The other night I had a conversation with a stranger. He approached me out of the blue and, once I realised he wasn’t selling anything or trying to convert me to a new way of life, we had a fairly interesting chat. He learned a lot about being the kind of freelance writer who comes into the city for $10 Campari Spritz happy hours and I learned about the administration of employee share schemes at major corporations.

But the thing that stuck with me was his takeaway from Monopoly. “I like the lesson it teaches,” he said. “Invest early.”

This is certainly not the lesson I take from Monopoly, which was famously designed to illustrate the evils of capitalism and either ends in the board being flipped or one player dominating all their friends and family members into bankruptcy over the course of way too many hours.

While this is a pretty funny and harmless example, it’s often scary to hear what other people have learned from something that seemed otherwise straightforward.

Recently, I heard of an organisation that conducted a company-wide culture check. The feedback was damning, with broad-ranging criticism of management, palpable evidence that the place runs on fear and a near-universal perception of rife cronyism. Basically, the kind of result that makes you wonder if that deal you made with Satan was really worth it.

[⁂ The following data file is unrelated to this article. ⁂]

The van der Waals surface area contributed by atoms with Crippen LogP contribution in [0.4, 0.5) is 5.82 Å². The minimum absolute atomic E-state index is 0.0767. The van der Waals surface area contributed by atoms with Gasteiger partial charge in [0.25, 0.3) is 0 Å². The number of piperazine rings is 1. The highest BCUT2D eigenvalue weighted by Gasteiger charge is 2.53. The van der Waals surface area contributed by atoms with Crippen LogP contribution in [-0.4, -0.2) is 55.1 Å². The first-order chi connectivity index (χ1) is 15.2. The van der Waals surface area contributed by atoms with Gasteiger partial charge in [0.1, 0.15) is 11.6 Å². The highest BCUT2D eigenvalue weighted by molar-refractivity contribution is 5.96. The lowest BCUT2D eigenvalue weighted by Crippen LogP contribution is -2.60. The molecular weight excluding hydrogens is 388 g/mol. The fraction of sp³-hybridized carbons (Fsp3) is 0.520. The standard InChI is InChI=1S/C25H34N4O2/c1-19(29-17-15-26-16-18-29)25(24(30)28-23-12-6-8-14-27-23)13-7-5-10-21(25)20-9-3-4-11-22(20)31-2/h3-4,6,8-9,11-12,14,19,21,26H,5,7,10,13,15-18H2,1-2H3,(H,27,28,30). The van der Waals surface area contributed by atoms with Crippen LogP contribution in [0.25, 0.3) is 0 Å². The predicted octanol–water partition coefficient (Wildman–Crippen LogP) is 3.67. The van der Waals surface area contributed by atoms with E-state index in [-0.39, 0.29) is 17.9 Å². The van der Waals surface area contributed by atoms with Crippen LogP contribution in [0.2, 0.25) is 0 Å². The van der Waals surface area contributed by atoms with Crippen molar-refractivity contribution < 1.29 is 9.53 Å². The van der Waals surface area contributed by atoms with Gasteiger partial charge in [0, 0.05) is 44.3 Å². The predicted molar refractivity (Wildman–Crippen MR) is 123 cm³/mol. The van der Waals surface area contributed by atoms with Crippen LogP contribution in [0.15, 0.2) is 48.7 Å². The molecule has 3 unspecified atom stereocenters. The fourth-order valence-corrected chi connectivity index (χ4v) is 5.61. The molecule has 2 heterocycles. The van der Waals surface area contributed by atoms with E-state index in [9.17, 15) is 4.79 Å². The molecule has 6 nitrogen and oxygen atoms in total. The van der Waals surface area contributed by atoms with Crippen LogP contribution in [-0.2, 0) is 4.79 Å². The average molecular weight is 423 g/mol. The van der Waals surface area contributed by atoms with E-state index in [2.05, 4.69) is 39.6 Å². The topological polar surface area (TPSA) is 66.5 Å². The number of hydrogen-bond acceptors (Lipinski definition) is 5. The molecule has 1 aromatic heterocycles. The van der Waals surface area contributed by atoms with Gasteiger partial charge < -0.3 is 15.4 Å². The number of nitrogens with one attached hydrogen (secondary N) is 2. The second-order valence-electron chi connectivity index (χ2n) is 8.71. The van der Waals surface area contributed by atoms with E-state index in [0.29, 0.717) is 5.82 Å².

In response, the higher-ups sacked a third of the staff and declared there were to be more mandatory company bonding sessions, which is the responsiveness-to-legitimate-concerns equivalent of offering someone Old Kent Road in exchange for their set of yellow properties.

It can be frightening to hear the lessons people you otherwise respect have taken from pop culture, shared seminars or even a conversation with a mutual colleague. It’s been 20 years since both Fight Club and The Matrix were in cinemas, and their bizarre influence hangs heavy over certain sectors. Just look up “red pilling” if you don’t believe me.

Now, who wants to play a nice game of Monopoly? It’s the perfect team-bonding session.